Thinking critically about your student loan burden

by Grace

Maureen O’Brien took on student loans totaling $54,000 to help pay for her daughter’s first two years of attendance at an out-of-state university costing more than $49,000 each year.  She had told her daughter to “dream big” and to look beyond lower-cost state schools.

After realizing that in-state tuition is much more affordable, O’Brien’s daughter later transferred to Arizona State University where her brother will start as a freshman this fall.  The family expects to take on loans totaling $70,000 to pay for the children’s college.

In addition to the liability for her children’s student debt, O’Brien is paying on her own $60,000 student loan she took out in 2004 for retraining as a physician assistant.  She also has a small balance from her first college loan from 1996.  More than one-third of her take-home pay is going toward paying student loans.

She has no savings, no money put away for retirement and is thinking of taking on a second job to pay off her kids’ loans.

O’Brien believes college taught her critical thinking.

Despite her family’s growing student loan debt, O’Brien still believes in the value of a college education. She says it was her first degree — in French and international studies — that taught her how to think critically. And she wants the same for her kids.

On the subject of her kids, here is O’Brien’s daughter.

She says she’s determined to finish her degree in environmental studies.

“I can’t afford to go to college, but I’m taking out loans, I’m putting my foot forward and making sure I get an education so that I can get a really good job in the long run,” Emily says.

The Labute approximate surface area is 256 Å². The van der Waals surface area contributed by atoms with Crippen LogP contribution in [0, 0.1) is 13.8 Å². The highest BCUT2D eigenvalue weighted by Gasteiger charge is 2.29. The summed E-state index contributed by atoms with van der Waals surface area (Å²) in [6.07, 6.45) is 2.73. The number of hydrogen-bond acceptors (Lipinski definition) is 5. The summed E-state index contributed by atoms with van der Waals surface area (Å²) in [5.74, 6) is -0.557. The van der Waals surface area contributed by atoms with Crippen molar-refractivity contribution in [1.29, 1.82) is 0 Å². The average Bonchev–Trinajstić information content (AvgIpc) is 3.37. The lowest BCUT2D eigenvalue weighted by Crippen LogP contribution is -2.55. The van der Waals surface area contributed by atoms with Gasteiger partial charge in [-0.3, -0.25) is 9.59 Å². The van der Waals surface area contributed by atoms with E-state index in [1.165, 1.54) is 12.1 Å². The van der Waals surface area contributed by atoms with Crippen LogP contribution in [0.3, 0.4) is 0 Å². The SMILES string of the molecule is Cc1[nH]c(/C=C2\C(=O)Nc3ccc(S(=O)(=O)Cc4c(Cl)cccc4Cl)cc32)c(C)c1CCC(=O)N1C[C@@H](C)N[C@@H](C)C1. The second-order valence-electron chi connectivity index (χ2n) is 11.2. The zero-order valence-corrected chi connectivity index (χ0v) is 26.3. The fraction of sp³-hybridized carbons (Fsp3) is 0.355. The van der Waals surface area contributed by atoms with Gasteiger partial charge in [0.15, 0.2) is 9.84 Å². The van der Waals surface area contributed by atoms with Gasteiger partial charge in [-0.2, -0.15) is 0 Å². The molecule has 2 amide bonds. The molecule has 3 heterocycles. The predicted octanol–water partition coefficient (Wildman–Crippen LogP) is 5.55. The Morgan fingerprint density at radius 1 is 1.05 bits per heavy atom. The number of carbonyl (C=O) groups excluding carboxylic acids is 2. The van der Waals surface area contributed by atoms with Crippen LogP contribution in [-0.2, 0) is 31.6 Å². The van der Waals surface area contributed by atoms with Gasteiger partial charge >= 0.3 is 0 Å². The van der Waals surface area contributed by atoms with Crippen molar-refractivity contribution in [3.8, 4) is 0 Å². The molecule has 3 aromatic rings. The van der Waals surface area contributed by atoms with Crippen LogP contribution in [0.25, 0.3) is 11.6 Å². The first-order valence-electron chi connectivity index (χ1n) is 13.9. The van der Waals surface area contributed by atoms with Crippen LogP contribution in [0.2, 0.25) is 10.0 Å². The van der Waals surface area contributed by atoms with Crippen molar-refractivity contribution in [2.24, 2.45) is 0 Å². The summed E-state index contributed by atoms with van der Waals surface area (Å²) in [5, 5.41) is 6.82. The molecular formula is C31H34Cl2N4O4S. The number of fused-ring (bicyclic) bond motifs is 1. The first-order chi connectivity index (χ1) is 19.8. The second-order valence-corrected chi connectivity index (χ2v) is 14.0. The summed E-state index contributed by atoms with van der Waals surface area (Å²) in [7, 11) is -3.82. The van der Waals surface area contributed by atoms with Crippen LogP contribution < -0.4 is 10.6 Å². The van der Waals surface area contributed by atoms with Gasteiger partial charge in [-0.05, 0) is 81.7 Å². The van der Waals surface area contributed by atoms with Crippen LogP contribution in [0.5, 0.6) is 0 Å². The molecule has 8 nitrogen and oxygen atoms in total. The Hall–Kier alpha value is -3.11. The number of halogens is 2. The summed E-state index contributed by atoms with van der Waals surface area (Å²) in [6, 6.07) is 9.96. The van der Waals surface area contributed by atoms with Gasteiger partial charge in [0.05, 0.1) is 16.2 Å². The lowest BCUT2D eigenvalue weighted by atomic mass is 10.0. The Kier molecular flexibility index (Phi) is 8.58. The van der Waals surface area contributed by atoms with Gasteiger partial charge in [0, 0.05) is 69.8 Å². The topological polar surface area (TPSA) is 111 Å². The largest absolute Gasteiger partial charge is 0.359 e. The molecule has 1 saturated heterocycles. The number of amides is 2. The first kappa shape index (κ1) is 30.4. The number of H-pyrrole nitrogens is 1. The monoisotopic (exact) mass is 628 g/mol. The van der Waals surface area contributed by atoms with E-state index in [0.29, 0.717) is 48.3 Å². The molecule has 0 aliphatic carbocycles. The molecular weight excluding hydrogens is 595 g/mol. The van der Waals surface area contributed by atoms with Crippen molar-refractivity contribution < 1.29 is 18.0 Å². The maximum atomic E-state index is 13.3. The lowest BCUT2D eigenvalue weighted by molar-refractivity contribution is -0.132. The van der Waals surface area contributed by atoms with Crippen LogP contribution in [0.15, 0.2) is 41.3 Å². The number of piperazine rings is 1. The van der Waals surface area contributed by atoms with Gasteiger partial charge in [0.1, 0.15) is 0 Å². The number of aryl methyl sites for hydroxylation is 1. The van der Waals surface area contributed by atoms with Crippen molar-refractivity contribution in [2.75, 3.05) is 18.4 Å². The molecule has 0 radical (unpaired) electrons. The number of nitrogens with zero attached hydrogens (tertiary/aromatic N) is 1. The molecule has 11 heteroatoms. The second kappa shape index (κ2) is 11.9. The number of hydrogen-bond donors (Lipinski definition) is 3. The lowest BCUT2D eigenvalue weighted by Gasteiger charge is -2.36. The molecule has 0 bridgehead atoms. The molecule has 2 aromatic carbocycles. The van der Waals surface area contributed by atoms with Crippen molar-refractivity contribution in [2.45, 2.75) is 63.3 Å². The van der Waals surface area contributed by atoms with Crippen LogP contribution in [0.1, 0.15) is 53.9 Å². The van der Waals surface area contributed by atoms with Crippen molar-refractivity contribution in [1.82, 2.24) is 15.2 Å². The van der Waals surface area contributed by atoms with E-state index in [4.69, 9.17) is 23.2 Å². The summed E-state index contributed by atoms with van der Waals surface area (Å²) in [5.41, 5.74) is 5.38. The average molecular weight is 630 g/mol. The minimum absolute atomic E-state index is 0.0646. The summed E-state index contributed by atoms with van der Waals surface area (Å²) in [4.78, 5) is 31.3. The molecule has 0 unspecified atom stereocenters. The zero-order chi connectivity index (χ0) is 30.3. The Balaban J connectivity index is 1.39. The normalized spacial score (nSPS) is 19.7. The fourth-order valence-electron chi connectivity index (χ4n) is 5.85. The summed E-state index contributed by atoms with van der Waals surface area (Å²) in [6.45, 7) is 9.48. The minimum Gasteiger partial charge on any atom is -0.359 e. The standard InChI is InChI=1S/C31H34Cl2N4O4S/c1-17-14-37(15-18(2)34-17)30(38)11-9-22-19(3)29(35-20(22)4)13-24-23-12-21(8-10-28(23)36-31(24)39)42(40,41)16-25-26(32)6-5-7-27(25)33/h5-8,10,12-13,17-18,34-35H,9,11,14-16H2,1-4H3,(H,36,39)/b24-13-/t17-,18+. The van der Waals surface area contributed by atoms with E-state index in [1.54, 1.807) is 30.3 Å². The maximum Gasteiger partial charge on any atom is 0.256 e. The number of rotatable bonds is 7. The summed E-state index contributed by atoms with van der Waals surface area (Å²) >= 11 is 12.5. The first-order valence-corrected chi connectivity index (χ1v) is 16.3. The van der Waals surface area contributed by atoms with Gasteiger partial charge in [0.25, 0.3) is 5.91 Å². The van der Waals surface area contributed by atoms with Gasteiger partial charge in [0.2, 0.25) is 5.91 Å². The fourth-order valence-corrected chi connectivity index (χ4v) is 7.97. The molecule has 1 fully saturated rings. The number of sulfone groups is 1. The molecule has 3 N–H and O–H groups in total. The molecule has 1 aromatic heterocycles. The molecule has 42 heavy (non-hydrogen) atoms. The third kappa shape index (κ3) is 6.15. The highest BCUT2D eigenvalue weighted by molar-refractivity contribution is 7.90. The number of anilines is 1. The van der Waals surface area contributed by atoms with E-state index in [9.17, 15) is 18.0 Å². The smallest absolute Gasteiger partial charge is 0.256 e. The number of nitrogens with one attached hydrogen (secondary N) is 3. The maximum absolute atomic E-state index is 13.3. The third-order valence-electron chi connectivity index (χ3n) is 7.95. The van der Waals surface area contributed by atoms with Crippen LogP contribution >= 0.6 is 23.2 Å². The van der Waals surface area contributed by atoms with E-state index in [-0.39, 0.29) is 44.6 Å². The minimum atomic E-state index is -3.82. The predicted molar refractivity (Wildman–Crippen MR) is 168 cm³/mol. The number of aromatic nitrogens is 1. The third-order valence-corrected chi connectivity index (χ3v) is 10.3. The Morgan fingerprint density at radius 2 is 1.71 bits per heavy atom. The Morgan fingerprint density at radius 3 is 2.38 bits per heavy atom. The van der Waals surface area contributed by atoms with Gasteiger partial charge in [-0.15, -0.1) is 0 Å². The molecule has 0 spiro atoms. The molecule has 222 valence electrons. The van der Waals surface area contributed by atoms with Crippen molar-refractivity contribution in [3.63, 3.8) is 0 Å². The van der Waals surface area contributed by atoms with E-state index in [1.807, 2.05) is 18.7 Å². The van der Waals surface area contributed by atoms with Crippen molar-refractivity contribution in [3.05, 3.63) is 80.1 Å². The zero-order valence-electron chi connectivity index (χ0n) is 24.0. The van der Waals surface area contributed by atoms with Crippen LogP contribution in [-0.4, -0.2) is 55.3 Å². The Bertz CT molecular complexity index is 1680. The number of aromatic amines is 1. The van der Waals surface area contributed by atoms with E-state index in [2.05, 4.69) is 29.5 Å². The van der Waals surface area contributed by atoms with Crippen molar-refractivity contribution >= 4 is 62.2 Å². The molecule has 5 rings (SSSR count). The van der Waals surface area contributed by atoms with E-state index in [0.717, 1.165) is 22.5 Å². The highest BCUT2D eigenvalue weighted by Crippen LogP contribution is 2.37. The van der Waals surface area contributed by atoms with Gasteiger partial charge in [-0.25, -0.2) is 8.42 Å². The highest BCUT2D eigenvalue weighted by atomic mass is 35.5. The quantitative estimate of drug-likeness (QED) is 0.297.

Environmental studies  –  I’m highly suspicious of the value of these types of interdisciplinary majors since I’m not sure they lead to good jobs.  A degree in environmental science would probably be better.  But that would be a harder course of study, with more rigorous requirements in math and science courses.

Related:  How’s that urban studies degree working out for you? (Cost of College)


9 Responses to “Thinking critically about your student loan burden”

  1. “O’Brien believes college taught her critical thinking.”

    Maybe not–or at least not her initial BA. I think it was probably her daughter’s $49k a year out-of-state public college that finally taught O’Brien critical thinking.

    At least O’Brien makes real money and the kids are finally in state schools. 50ish is awfully late to be figuring out the birds-and-bees of personal finance, though.


  2. “Steven Maack, an English teacher at East High in Wichita, Kan., says he feels the same way. He and his wife make $110,000 a year. Ever since their daughter, Eden Maack, was born, they’ve been saving for college with help from grandparents. They’ve saved $16,000 so far — but that will soon disappear.”

    “”In order to get her through the first year, we’ll have to spend all the money we’ve saved,” Steven Maack says. “It’s conceivable for years two, three or four we’ll have to borrow quite a significant amount.””